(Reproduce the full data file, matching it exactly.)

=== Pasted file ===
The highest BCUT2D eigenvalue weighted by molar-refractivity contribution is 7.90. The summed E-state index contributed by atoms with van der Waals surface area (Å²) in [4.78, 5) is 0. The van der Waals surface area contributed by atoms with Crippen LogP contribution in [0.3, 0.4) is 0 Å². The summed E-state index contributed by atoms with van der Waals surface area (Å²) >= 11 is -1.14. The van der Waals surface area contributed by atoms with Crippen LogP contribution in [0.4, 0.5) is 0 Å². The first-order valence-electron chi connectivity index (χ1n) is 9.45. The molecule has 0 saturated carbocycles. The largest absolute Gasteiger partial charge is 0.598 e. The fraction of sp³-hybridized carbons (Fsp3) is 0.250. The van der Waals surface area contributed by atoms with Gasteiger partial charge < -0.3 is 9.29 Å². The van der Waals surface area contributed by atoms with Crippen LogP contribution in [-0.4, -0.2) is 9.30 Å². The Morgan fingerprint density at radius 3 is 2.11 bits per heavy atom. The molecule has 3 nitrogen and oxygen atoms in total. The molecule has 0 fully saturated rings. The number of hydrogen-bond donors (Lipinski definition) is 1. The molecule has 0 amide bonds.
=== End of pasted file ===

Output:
The highest BCUT2D eigenvalue weighted by molar-refractivity contribution is 7.90. The summed E-state index contributed by atoms with van der Waals surface area (Å²) in [4.78, 5) is 0. The van der Waals surface area contributed by atoms with Crippen LogP contribution in [0.3, 0.4) is 0 Å². The summed E-state index contributed by atoms with van der Waals surface area (Å²) >= 11 is -1.14. The van der Waals surface area contributed by atoms with Crippen LogP contribution in [0.4, 0.5) is 0 Å². The first-order valence-electron chi connectivity index (χ1n) is 9.45. The molecule has 0 saturated carbocycles. The largest absolute Gasteiger partial charge is 0.598 e. The fraction of sp³-hybridized carbons (Fsp3) is 0.250. The van der Waals surface area contributed by atoms with Gasteiger partial charge < -0.3 is 9.29 Å². The van der Waals surface area contributed by atoms with Crippen LogP contribution in [-0.4, -0.2) is 9.30 Å². The Morgan fingerprint density at radius 3 is 2.11 bits per heavy atom. The molecule has 3 nitrogen and oxygen atoms in total. The molecule has 0 fully saturated rings. The number of hydrogen-bond donors (Lipinski definition) is 1. The molecule has 0 amide bonds.